AUGUSTA — Republicans and Democrats introduced vastly different proposals Monday to redraw Maine’s two congressional districts.

Though each side questioned the political motives of the other, the independent chairman of the Reapportionment Committee ended Monday’s meeting by saying he is hopeful that a compromise can be reached.

Democrats said their top priority is to leave Maine’s congressional map mostly unchanged. Republicans said their goal is to create two districts that are split as evenly as possible.

Republicans bristled when Democrats questioned why the Republicans’ proposal would put the homes of Maine’s Democratic U.S. representatives, Chellie Pingree of the 1st District and Mike Michaud of the 2nd District, in the same district.

Republicans propose including Androscoggin County — including Auburn and Lewiston — as well as Oxford County and some Franklin County towns in a new 1st District.

The new 2nd District would include Lincoln County, Sagadahoc County and Knox County — where Pingree’s hometown of North Haven is — and would redistribute some towns in Kennebec County.

The result would be two districts with just a one-person difference in population, according to 2010 census information.

Democrats propose altering the current districts by just one town, switching Vassalboro’s 4,340 people from the 1st District to the 2nd. Their plan would leave a population difference of 11 people between the two districts.

A panel of federal judges ruled in June that Maine must redraw its congressional districts to reflect population shifts in time for the 2012 elections.

The 2010 census indicated that the population of the 1st District, made up of York, Cumberland, Lincoln, Sagadahoc and Knox counties and part of Kennebec County, stood at 668,515 while the 2nd District had a population of 659,848.

The Maine Attorney General’s Office agreed that the state’s congressional districts are no longer as equal in population as required by the Constitution.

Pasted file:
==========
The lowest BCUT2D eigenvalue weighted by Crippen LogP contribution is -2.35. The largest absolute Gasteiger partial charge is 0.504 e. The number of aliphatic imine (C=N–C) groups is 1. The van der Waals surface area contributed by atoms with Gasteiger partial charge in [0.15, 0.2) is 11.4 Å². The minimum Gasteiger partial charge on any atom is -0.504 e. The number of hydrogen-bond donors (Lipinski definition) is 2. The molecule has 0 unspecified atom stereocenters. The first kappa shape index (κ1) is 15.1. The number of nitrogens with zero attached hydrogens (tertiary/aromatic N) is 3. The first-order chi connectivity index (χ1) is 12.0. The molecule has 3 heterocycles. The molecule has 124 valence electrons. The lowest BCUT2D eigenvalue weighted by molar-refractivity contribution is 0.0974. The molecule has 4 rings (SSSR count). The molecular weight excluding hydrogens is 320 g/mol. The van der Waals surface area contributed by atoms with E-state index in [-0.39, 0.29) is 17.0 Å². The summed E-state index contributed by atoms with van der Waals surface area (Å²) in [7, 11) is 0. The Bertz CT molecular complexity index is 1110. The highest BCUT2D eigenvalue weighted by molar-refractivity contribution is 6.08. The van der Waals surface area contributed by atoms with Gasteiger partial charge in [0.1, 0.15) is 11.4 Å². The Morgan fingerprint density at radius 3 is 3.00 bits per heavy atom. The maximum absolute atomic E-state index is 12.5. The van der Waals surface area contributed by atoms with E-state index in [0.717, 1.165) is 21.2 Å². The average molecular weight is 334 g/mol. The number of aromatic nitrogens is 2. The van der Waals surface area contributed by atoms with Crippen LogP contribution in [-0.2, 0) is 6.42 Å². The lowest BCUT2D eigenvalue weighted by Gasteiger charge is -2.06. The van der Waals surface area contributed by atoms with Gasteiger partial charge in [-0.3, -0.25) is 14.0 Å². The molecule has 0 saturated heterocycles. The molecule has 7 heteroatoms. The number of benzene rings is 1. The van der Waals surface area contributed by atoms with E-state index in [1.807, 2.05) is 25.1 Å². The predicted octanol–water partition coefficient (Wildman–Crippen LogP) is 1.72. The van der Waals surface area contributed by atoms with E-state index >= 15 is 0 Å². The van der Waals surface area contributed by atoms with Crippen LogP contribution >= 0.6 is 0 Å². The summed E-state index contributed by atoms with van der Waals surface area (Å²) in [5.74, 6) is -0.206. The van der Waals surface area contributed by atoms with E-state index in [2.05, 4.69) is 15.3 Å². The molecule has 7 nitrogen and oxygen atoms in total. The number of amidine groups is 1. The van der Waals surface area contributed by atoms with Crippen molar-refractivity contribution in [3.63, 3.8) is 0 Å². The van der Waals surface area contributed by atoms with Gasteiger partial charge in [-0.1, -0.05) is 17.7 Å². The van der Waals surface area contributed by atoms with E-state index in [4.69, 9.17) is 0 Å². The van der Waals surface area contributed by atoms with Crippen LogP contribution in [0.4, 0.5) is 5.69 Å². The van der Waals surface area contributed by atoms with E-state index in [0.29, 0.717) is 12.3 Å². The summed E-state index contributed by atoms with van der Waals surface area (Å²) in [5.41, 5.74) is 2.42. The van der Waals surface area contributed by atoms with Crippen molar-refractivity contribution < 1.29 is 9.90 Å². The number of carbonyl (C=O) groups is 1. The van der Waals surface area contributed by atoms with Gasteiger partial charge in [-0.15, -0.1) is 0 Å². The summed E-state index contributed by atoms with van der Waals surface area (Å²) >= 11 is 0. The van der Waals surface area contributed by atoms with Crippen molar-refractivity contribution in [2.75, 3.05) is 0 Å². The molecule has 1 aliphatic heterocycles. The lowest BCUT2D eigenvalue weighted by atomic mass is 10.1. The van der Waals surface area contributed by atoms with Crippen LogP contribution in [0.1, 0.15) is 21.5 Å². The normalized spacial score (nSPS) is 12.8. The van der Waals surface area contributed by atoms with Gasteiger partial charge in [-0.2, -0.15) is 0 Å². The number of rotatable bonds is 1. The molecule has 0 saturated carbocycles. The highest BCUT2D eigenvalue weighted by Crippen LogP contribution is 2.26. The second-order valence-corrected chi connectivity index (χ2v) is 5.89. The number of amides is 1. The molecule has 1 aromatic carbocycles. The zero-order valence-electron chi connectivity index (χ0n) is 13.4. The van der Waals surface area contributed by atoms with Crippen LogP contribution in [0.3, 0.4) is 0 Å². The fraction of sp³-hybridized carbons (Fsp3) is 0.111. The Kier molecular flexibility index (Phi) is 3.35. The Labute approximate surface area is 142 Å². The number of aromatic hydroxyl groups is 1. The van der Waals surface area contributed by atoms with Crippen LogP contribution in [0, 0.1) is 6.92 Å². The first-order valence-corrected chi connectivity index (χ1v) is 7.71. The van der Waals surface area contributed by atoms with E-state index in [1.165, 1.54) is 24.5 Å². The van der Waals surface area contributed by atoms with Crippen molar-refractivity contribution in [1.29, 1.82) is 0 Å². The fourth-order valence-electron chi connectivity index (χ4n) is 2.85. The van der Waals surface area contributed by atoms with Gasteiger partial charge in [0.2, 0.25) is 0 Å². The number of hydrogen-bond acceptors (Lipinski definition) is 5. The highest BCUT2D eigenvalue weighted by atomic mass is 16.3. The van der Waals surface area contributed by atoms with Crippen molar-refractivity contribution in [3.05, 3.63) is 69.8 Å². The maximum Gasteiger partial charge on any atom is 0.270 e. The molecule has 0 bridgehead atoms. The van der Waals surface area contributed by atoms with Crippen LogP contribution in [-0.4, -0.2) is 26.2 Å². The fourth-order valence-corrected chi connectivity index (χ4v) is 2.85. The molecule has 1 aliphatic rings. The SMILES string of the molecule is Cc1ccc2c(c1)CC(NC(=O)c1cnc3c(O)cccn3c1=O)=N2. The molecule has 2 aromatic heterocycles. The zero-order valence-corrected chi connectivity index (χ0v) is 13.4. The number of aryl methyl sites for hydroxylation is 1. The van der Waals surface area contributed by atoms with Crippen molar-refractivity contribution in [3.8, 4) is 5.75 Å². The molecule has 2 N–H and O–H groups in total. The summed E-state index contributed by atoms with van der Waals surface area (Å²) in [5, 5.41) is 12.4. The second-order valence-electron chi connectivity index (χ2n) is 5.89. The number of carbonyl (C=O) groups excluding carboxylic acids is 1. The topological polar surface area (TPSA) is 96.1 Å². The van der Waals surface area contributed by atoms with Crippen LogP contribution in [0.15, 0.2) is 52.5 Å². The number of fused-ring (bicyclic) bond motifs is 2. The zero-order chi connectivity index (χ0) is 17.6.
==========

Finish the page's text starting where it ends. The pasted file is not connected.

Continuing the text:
State Rep. Ken Fredette, R-Newport, said Monday that the commission’s role is to address the laws regarding the redistricting process, “not look at political niceties which protect two incumbents and the status quo.”

The idea that Republicans aren’t negotiating in good faith is “offensive and inappropriate,” he said later in the meeting.

Sen. Seth Goodall, D-Richmond, said elections change the status quo, which shouldn’t be changed through redistricting.

It’s unlikely that Pingree and Michaud would ever square off in an election. Pingree owns a home in Portland, which would remain in the 1st District under either plan, and U.S. representatives don’t have to live in the districts they represent.

Republicans repeatedly defended their proposal — which would change the congressional districts of more than 300,000 Mainers — against Democrats’ criticism that it would be a “dramatic reshuffling.”

Rep. Les Fossel, R-Alna, said he wonders how many people even know who their U.S. representative is.

Dan Billings, Gov. Paul LePage’s chief legal counsel and a member of the commission, also sought to minimize concerns about so-called displacement.

“No one’s moving here. We’re simply changing a line on a map,” he said.

Democrats, opposing the Republicans’ plan, claimed that according to their data on Maine voters, the GOP proposal would shift about 10,000 Republicans into the 2nd District, likely making it a better place for aspiring Republican politicians.

Michael Friedman of Bangor, an independent who chairs the 15-member panel, said he would like the two parties to determine by the end of this week whether they think they can reach a compromise.

“There is no doubt in my mind that both sides have approached this in a very serious manner and with the utmost faith,” he said. “And they continue to indicate to me that they are willing to compromise, and we’re still going to strive for that, even though what we hear today highlights the fact that there is a division.”

Friedman scheduled a public hearing for Aug. 23 to allow the public to weigh in on the issue.

The commission is to submit a plan to the Legislature. LePage has called a special legislative session Sept. 27 for a vote on the plan.

If the Legislature cannot adopt a plan with two-thirds majorities in the House and Senate, the Maine Supreme Judicial Court will make the apportionment. The court ended up setting congressional district boundaries in 1993 and 2003.

Rebekah Metzler — 620-7016

[email protected]

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